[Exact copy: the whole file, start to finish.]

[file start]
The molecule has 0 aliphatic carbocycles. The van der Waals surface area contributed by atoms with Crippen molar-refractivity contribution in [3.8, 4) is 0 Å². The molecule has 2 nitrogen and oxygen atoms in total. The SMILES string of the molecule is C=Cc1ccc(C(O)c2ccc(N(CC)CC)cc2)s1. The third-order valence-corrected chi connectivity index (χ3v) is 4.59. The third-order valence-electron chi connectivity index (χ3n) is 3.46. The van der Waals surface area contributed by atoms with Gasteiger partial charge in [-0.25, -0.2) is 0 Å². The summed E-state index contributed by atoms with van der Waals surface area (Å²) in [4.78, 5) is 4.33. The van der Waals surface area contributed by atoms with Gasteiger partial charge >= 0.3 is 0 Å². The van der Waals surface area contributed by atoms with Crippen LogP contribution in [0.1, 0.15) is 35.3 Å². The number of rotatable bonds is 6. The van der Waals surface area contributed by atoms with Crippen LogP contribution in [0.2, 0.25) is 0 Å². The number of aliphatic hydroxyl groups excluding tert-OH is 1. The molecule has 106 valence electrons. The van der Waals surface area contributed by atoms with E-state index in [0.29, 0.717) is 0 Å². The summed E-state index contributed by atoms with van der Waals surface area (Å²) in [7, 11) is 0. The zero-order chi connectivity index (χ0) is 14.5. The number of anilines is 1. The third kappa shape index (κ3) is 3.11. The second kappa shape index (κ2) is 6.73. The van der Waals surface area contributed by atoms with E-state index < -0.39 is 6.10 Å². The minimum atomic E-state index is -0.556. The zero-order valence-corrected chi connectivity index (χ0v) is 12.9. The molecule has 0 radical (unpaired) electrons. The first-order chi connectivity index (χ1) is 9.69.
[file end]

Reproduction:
The molecule has 0 aliphatic carbocycles. The van der Waals surface area contributed by atoms with Crippen molar-refractivity contribution in [3.8, 4) is 0 Å². The molecule has 2 nitrogen and oxygen atoms in total. The SMILES string of the molecule is C=Cc1ccc(C(O)c2ccc(N(CC)CC)cc2)s1. The third-order valence-corrected chi connectivity index (χ3v) is 4.59. The third-order valence-electron chi connectivity index (χ3n) is 3.46. The van der Waals surface area contributed by atoms with Gasteiger partial charge in [-0.25, -0.2) is 0 Å². The summed E-state index contributed by atoms with van der Waals surface area (Å²) in [4.78, 5) is 4.33. The van der Waals surface area contributed by atoms with Gasteiger partial charge >= 0.3 is 0 Å². The van der Waals surface area contributed by atoms with Crippen LogP contribution in [0.1, 0.15) is 35.3 Å². The number of rotatable bonds is 6. The van der Waals surface area contributed by atoms with Crippen LogP contribution in [0.2, 0.25) is 0 Å². The number of aliphatic hydroxyl groups excluding tert-OH is 1. The molecule has 106 valence electrons. The van der Waals surface area contributed by atoms with E-state index in [0.29, 0.717) is 0 Å². The summed E-state index contributed by atoms with van der Waals surface area (Å²) in [7, 11) is 0. The zero-order chi connectivity index (χ0) is 14.5. The number of anilines is 1. The third kappa shape index (κ3) is 3.11. The second kappa shape index (κ2) is 6.73. The van der Waals surface area contributed by atoms with E-state index < -0.39 is 6.10 Å². The minimum atomic E-state index is -0.556. The zero-order valence-corrected chi connectivity index (χ0v) is 12.9. The molecule has 0 radical (unpaired) electrons. The first-order chi connectivity index (χ1) is 9.69.